Chapter_1_and_2_Problem_Solutions

Chapter_1_and_2_Prob - ACTSC 232 Spring 2011 Solutions to Chapter 1 and 2 Book Problems Exercise 1.1 Insurers generally require evidence of health

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ACTSC 232 – Spring 2011 Solutions to Chapter 1 and 2 Book Problems Exercise 1.1 Insurers generally require evidence of health from a person applying for life insurance in order to prevent adverse selection (also sometimes called anti-selection ). If insurers did not require evidence of health for people applying for life insurance, the least healthy individuals would choose to purchase life insurance in disproportionately high numbers. Since the expected benefit payouts are larger for these people, this would likely lead to significant expected losses for the insurer. Because the value of the payout for a life annuity increases as the purchaser lives longer, there is no danger of adverse selection by less healthy individuals for life annuities. (For various reasons that we’ll discuss in class, the danger of adverse selection by people with exceptional longevity is much less pronounced.) It is also the case the life insurance companies use health information in order to classify the potential life insurance policyholders into risk categories or to assess what, if any, ad- ditional premium amounts should be paid by the policyholder in order to cover the risks of the life insurance policy. On the other hand, with some exceptions, annuities are generally not issued in different risk classifications. Exercise 1.7 Note: Below are a few of the advantages and disadvantages I immediately thought of; this is not an exhaustive list. (a) Advantages: He is guaranteed a steady source of income for the remainder of his life, no matter how long he lives. Disadvantages: If he dies soon, he will likely not receive as much money from the annuity as he paid for it. If his cost of living increases substantially, the level amount may become inadequate at some future date. There will be no capital remaining for other purposes (e.g., final expenses, estate taxes, inheritance). (b) Advantages: 1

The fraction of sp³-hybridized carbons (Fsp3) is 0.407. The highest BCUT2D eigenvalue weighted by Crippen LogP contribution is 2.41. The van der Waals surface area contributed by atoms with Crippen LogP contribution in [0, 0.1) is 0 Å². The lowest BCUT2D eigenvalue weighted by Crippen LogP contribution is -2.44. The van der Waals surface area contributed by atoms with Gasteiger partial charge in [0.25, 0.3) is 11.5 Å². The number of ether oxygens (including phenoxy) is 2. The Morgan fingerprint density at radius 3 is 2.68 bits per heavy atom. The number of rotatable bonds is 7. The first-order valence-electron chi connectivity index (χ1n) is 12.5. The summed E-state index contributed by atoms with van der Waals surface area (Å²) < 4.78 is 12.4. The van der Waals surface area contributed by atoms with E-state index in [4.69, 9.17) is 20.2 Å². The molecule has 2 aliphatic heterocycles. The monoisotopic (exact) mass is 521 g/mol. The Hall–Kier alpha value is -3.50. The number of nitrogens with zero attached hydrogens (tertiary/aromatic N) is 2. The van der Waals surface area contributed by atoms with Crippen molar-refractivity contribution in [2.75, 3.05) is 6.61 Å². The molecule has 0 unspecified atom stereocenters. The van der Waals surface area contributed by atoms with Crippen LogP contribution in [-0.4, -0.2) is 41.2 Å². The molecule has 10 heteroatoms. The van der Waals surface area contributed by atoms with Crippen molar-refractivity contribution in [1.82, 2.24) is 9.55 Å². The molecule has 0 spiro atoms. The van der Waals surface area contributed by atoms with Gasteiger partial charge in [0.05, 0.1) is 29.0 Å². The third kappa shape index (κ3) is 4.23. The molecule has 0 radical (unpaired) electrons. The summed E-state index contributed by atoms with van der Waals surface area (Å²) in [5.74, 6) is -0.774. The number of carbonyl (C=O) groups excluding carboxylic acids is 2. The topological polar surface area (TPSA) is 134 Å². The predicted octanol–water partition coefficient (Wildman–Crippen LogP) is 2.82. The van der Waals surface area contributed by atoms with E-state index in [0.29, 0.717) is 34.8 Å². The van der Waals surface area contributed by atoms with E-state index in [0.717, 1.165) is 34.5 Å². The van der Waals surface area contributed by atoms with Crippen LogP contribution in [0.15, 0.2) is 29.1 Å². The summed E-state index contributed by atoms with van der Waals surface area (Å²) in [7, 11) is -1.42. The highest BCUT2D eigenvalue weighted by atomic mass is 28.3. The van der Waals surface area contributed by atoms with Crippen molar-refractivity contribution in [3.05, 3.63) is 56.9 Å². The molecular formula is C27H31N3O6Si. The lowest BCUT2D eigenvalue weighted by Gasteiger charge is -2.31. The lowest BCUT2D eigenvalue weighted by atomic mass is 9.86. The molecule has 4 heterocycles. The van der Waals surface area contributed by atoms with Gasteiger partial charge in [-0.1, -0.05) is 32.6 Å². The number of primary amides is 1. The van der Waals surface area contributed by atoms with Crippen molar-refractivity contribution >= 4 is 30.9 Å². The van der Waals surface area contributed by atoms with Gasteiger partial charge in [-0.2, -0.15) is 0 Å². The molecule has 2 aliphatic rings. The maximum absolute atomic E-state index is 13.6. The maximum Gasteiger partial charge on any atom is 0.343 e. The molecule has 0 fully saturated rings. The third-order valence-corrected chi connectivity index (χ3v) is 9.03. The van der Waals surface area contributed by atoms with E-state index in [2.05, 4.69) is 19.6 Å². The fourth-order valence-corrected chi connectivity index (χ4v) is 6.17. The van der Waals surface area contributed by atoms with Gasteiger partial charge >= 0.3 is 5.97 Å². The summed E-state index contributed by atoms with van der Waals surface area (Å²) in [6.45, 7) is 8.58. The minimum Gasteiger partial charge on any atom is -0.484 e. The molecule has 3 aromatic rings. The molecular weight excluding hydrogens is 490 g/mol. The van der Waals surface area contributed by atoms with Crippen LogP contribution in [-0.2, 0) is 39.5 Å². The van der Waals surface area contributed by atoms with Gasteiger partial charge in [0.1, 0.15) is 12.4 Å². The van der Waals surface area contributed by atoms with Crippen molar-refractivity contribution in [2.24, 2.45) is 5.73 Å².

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He is guaranteed a steady source of income for the remainder of his life, no matter how long he lives. He is guaranteed that his income will rise proportionally to the cost of living. Disadvantages:
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This note was uploaded on 07/13/2011 for the course ACSTC 231 taught by Professor Chris during the Spring '11 term at Waterloo.

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Chapter_1_and_2_Prob - ACTSC 232 Spring 2011 Solutions to Chapter 1 and 2 Book Problems Exercise 1.1 Insurers generally require evidence of health

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